It is a very nice press, but don't buy it from that web site! Midway or Lock Stock & Barrel have very good prices (little over $300)!

Where did you see this price? Did it include anything else? Just curious.

Jim
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Old April 18, 2002, 04:12 PM   #56
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I'd have to check, after I read through some of the posts I did a search of the press on yahoo and it popped up. If it is retailing for $300 it must have included an awful lot of extras, either that or were definitely dealing with some inflation.
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Old April 22, 2002, 03:49 AM   #57
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I posted this earlier in the thread:

Dunno what you've decided, but if you go Hornady LNL AP, it may be cheapest here ($289; unclear if a shellplate is included, though it seems standard with other vendors):

http://www.wideners.com/shopping/car...s&item=H095100

The price is still good as of 0422. 0135pdt



Grunewaj,

I tapped the pistol sleeve just as you suggested, but to my surprise, the powder drop cycled to exactly the same short throw as with the rifle sleeve.

However, after some tinkering, I ended up adjusting the height of the entire powder measure (down) and resetting the linkage to a different notch. It takes some hit and miss, but after a couple of tries, I got the metering to settle down and throw consistently with a full-cycled throw.

I don't see that anything at all is gained by this extra work though, for two reasons. I'm not sure I can logically duplicate the throw mechanically (for instance, if the height of the measure had to be reset for rifle cartridges, I don't think I could 'step-by-step' recreate the exact 45ACP height without using a ruler to measure the height)--that is to say, I'd be damn hard-pressed to write instructions to adjust the powder measure height and linkage correctly except to say, "experiment with height adjustments until desired height is achieved"--not very useful. Secondly, the only thing a full throw accomplished is to throw as consistently as the altered rifle sleeve threw with a partial throw.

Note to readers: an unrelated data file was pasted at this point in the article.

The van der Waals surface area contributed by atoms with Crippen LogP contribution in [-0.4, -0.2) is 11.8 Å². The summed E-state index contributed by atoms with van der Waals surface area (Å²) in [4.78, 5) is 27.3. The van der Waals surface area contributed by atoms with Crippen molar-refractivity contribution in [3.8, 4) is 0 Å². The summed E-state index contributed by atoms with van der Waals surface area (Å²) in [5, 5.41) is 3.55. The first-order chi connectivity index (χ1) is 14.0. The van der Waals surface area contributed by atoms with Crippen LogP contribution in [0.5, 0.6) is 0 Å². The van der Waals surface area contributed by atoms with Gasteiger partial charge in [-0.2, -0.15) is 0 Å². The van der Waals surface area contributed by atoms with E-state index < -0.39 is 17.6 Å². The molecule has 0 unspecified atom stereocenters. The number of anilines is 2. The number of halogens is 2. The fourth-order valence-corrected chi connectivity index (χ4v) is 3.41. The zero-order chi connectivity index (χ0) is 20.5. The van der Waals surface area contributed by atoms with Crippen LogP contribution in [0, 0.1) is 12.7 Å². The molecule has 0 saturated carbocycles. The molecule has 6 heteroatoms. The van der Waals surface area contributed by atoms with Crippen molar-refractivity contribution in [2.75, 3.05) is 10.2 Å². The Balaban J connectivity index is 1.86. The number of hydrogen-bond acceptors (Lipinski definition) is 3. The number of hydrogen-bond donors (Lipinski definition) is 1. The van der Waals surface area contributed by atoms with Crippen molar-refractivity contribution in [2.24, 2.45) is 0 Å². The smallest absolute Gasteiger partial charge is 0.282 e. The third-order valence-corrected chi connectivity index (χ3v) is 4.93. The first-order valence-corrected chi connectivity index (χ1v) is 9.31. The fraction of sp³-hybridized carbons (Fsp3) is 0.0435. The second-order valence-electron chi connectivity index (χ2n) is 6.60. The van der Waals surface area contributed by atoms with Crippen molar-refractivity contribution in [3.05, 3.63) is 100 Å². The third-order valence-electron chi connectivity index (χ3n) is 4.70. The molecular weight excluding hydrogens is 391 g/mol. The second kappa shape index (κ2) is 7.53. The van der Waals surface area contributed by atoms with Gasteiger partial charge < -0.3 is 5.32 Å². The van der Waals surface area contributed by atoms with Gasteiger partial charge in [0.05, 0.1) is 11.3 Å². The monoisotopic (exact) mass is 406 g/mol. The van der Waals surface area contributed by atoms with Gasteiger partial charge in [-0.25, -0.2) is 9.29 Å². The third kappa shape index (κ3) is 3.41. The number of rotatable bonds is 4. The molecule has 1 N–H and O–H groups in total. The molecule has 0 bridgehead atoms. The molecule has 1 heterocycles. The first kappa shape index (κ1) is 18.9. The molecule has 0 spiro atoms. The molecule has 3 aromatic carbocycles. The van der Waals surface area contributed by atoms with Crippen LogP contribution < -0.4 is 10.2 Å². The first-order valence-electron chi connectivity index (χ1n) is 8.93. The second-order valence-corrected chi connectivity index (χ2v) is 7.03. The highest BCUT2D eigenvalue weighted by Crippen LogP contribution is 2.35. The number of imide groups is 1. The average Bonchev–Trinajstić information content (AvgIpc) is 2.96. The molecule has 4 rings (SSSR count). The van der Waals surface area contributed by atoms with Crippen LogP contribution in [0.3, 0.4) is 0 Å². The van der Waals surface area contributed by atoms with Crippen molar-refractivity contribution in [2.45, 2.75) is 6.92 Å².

Sorry that wasn't much help.
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Old April 22, 2002, 03:50 AM   #58
uglymofo
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I posted this earlier in the thread:

Dunno what you've decided, but if you go Hornady LNL AP, it may be cheapest here ($289; unclear if a shellplate is included, though it seems standard with other vendors):

http://www.wideners.com/shopping/car...s&item=H095100

The price is still good as of 0422. 0135pdt, and there is no shellplate included, though S & H is included--$289 is the out the door price, short a shellplate.



Grunewaj,

I tapped the pistol sleeve just as you suggested, but to my surprise, the powder drop cycled to exactly the same short throw as with the rifle sleeve.

However, after some tinkering, I ended up adjusting the height of the entire powder measure (down) and resetting the linkage to a different notch. It takes some hit and miss, but after a couple of tries, I got the metering to settle down and throw consistently with a full-cycled throw.

I don't see that anything at all is gained by this extra work though, for two reasons. I'm not sure I can logically duplicate the throw mechanically (for instance, if the height of the measure had to be reset for rifle cartridges, I don't think I could 'step-by-step' recreate the exact 45ACP height by an orderly process without using a ruler to measure the height beforehand)--that is to say, I'd be damn hard-pressed to write instructions to adjust the powder measure height and linkage correctly except to say, "experiment with height adjustments until desired height is achieved"--not very useful. Secondly, the only thing a full throw accomplished is to throw as consistently as the altered rifle sleeve threw with a partial throw.